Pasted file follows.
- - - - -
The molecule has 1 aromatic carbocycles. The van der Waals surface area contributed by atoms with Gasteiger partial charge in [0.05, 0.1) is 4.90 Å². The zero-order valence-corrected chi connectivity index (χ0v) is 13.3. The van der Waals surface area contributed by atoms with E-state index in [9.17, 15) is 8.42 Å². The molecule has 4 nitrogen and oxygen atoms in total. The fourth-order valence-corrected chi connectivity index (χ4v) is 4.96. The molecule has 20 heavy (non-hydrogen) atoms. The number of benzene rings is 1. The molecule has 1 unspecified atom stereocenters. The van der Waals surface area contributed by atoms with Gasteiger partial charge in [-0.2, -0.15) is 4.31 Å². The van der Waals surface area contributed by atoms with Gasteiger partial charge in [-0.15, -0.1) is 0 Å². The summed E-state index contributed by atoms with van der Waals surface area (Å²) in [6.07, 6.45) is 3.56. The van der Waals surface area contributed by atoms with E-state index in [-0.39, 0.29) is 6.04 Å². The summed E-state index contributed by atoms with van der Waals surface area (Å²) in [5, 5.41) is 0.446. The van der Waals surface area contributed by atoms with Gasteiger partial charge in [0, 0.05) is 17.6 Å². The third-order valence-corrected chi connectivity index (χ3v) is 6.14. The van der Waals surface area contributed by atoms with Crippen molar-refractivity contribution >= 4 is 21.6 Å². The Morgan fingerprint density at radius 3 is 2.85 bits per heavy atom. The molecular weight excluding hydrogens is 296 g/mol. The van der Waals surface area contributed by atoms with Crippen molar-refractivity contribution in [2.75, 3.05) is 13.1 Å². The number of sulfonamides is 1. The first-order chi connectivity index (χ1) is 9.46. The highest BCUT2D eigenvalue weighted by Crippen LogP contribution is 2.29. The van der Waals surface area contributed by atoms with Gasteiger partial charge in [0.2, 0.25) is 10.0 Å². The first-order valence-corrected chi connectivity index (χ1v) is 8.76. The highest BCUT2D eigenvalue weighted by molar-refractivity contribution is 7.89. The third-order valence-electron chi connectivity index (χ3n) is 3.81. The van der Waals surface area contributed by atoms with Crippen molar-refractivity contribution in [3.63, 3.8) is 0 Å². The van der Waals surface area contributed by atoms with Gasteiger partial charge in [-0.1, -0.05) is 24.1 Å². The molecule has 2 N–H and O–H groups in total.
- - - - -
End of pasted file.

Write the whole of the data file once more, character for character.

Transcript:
The molecule has 1 aromatic carbocycles. The van der Waals surface area contributed by atoms with Gasteiger partial charge in [0.05, 0.1) is 4.90 Å². The zero-order valence-corrected chi connectivity index (χ0v) is 13.3. The van der Waals surface area contributed by atoms with E-state index in [9.17, 15) is 8.42 Å². The molecule has 4 nitrogen and oxygen atoms in total. The fourth-order valence-corrected chi connectivity index (χ4v) is 4.96. The molecule has 20 heavy (non-hydrogen) atoms. The number of benzene rings is 1. The molecule has 1 unspecified atom stereocenters. The van der Waals surface area contributed by atoms with Gasteiger partial charge in [-0.2, -0.15) is 4.31 Å². The van der Waals surface area contributed by atoms with Gasteiger partial charge in [-0.15, -0.1) is 0 Å². The summed E-state index contributed by atoms with van der Waals surface area (Å²) in [6.07, 6.45) is 3.56. The van der Waals surface area contributed by atoms with E-state index in [-0.39, 0.29) is 6.04 Å². The summed E-state index contributed by atoms with van der Waals surface area (Å²) in [5, 5.41) is 0.446. The van der Waals surface area contributed by atoms with Gasteiger partial charge in [0, 0.05) is 17.6 Å². The third-order valence-corrected chi connectivity index (χ3v) is 6.14. The van der Waals surface area contributed by atoms with Crippen molar-refractivity contribution >= 4 is 21.6 Å². The Morgan fingerprint density at radius 3 is 2.85 bits per heavy atom. The molecular weight excluding hydrogens is 296 g/mol. The van der Waals surface area contributed by atoms with Crippen molar-refractivity contribution in [2.75, 3.05) is 13.1 Å². The number of sulfonamides is 1. The first-order chi connectivity index (χ1) is 9.46. The highest BCUT2D eigenvalue weighted by Crippen LogP contribution is 2.29. The van der Waals surface area contributed by atoms with Gasteiger partial charge in [0.2, 0.25) is 10.0 Å². The first-order valence-corrected chi connectivity index (χ1v) is 8.76. The highest BCUT2D eigenvalue weighted by molar-refractivity contribution is 7.89. The third-order valence-electron chi connectivity index (χ3n) is 3.81. The van der Waals surface area contributed by atoms with Crippen molar-refractivity contribution in [3.63, 3.8) is 0 Å². The van der Waals surface area contributed by atoms with Gasteiger partial charge in [-0.1, -0.05) is 24.1 Å². The molecule has 2 N–H and O–H groups in total.